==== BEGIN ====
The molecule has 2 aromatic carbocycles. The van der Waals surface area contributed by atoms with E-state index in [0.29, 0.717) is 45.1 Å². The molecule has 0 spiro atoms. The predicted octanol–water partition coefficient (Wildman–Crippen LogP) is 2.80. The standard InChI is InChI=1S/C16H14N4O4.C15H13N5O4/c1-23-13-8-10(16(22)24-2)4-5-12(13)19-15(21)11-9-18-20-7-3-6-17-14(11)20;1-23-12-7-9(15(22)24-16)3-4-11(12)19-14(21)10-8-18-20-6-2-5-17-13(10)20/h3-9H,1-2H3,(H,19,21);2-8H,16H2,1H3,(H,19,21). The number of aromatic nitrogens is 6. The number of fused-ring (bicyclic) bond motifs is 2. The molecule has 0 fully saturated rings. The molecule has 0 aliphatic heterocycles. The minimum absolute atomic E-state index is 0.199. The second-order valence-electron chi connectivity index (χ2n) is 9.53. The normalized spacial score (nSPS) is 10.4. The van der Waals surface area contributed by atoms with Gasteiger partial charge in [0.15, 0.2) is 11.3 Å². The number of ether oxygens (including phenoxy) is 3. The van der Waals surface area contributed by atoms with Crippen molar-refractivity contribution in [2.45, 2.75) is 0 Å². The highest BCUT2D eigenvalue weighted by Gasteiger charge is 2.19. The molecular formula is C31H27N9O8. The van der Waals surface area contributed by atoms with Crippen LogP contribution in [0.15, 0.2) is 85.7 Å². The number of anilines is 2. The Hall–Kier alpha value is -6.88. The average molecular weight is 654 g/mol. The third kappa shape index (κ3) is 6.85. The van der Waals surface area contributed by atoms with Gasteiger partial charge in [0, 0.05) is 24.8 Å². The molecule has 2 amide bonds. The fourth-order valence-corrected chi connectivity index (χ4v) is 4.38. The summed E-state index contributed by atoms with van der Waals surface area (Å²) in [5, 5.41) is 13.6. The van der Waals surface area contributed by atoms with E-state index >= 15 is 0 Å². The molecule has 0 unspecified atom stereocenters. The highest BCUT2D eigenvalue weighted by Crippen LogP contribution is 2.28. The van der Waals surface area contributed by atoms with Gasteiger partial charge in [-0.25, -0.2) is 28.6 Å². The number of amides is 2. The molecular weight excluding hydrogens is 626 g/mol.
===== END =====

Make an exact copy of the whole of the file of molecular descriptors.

The molecule has 2 aromatic carbocycles. The van der Waals surface area contributed by atoms with E-state index in [0.29, 0.717) is 45.1 Å². The molecule has 0 spiro atoms. The predicted octanol–water partition coefficient (Wildman–Crippen LogP) is 2.80. The standard InChI is InChI=1S/C16H14N4O4.C15H13N5O4/c1-23-13-8-10(16(22)24-2)4-5-12(13)19-15(21)11-9-18-20-7-3-6-17-14(11)20;1-23-12-7-9(15(22)24-16)3-4-11(12)19-14(21)10-8-18-20-6-2-5-17-13(10)20/h3-9H,1-2H3,(H,19,21);2-8H,16H2,1H3,(H,19,21). The number of aromatic nitrogens is 6. The number of fused-ring (bicyclic) bond motifs is 2. The molecule has 0 fully saturated rings. The molecule has 0 aliphatic heterocycles. The minimum absolute atomic E-state index is 0.199. The second-order valence-electron chi connectivity index (χ2n) is 9.53. The normalized spacial score (nSPS) is 10.4. The van der Waals surface area contributed by atoms with Gasteiger partial charge in [0.15, 0.2) is 11.3 Å². The number of ether oxygens (including phenoxy) is 3. The van der Waals surface area contributed by atoms with Crippen molar-refractivity contribution in [2.45, 2.75) is 0 Å². The highest BCUT2D eigenvalue weighted by Gasteiger charge is 2.19. The molecular formula is C31H27N9O8. The van der Waals surface area contributed by atoms with Crippen LogP contribution in [0.15, 0.2) is 85.7 Å². The number of anilines is 2. The Hall–Kier alpha value is -6.88. The average molecular weight is 654 g/mol. The third kappa shape index (κ3) is 6.85. The van der Waals surface area contributed by atoms with Gasteiger partial charge in [0, 0.05) is 24.8 Å². The molecule has 2 amide bonds. The fourth-order valence-corrected chi connectivity index (χ4v) is 4.38. The summed E-state index contributed by atoms with van der Waals surface area (Å²) in [5, 5.41) is 13.6. The van der Waals surface area contributed by atoms with E-state index >= 15 is 0 Å². The molecule has 0 unspecified atom stereocenters. The highest BCUT2D eigenvalue weighted by Crippen LogP contribution is 2.28. The van der Waals surface area contributed by atoms with Gasteiger partial charge in [-0.25, -0.2) is 28.6 Å². The number of amides is 2. The molecular weight excluding hydrogens is 626 g/mol.